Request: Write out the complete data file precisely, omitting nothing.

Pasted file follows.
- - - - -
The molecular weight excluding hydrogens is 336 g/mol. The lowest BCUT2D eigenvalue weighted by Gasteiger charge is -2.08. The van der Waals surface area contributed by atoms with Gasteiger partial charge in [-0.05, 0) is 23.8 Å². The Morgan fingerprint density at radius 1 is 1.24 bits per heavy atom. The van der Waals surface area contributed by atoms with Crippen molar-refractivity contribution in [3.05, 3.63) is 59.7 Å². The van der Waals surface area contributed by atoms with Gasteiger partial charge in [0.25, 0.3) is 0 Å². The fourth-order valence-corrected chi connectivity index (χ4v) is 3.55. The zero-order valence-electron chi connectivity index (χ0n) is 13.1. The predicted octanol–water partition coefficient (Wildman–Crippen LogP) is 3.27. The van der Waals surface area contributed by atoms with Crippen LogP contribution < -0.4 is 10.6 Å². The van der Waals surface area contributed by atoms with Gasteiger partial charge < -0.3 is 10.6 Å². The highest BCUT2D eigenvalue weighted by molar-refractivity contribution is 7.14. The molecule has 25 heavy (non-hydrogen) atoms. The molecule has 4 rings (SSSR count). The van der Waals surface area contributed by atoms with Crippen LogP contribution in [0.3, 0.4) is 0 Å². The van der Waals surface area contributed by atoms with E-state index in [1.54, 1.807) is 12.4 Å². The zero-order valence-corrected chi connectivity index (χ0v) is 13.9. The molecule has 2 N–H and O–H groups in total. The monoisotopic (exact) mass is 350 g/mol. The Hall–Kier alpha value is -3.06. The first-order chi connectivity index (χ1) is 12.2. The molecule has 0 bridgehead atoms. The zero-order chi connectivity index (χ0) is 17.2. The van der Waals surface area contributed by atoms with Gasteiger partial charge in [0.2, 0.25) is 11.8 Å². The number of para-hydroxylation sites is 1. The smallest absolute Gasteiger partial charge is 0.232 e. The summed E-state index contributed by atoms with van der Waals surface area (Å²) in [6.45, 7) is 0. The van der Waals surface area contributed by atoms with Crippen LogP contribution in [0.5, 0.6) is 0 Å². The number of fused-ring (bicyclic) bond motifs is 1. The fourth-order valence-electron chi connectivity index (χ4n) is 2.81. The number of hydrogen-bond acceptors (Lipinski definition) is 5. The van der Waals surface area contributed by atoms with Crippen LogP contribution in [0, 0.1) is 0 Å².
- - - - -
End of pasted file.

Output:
The molecular weight excluding hydrogens is 336 g/mol. The lowest BCUT2D eigenvalue weighted by Gasteiger charge is -2.08. The van der Waals surface area contributed by atoms with Gasteiger partial charge in [-0.05, 0) is 23.8 Å². The Morgan fingerprint density at radius 1 is 1.24 bits per heavy atom. The van der Waals surface area contributed by atoms with Crippen molar-refractivity contribution in [3.05, 3.63) is 59.7 Å². The van der Waals surface area contributed by atoms with Gasteiger partial charge in [0.25, 0.3) is 0 Å². The fourth-order valence-corrected chi connectivity index (χ4v) is 3.55. The zero-order valence-electron chi connectivity index (χ0n) is 13.1. The predicted octanol–water partition coefficient (Wildman–Crippen LogP) is 3.27. The van der Waals surface area contributed by atoms with Crippen LogP contribution < -0.4 is 10.6 Å². The van der Waals surface area contributed by atoms with Gasteiger partial charge < -0.3 is 10.6 Å². The highest BCUT2D eigenvalue weighted by molar-refractivity contribution is 7.14. The molecule has 25 heavy (non-hydrogen) atoms. The molecule has 4 rings (SSSR count). The van der Waals surface area contributed by atoms with Crippen LogP contribution in [0.3, 0.4) is 0 Å². The van der Waals surface area contributed by atoms with E-state index in [1.54, 1.807) is 12.4 Å². The zero-order valence-corrected chi connectivity index (χ0v) is 13.9. The molecule has 2 N–H and O–H groups in total. The monoisotopic (exact) mass is 350 g/mol. The Hall–Kier alpha value is -3.06. The first-order chi connectivity index (χ1) is 12.2. The molecule has 0 bridgehead atoms. The zero-order chi connectivity index (χ0) is 17.2. The van der Waals surface area contributed by atoms with Gasteiger partial charge in [0.2, 0.25) is 11.8 Å². The number of para-hydroxylation sites is 1. The smallest absolute Gasteiger partial charge is 0.232 e. The summed E-state index contributed by atoms with van der Waals surface area (Å²) in [6.45, 7) is 0. The van der Waals surface area contributed by atoms with Crippen LogP contribution in [0.5, 0.6) is 0 Å². The number of fused-ring (bicyclic) bond motifs is 1. The fourth-order valence-electron chi connectivity index (χ4n) is 2.81. The number of hydrogen-bond acceptors (Lipinski definition) is 5. The van der Waals surface area contributed by atoms with Crippen LogP contribution in [0, 0.1) is 0 Å².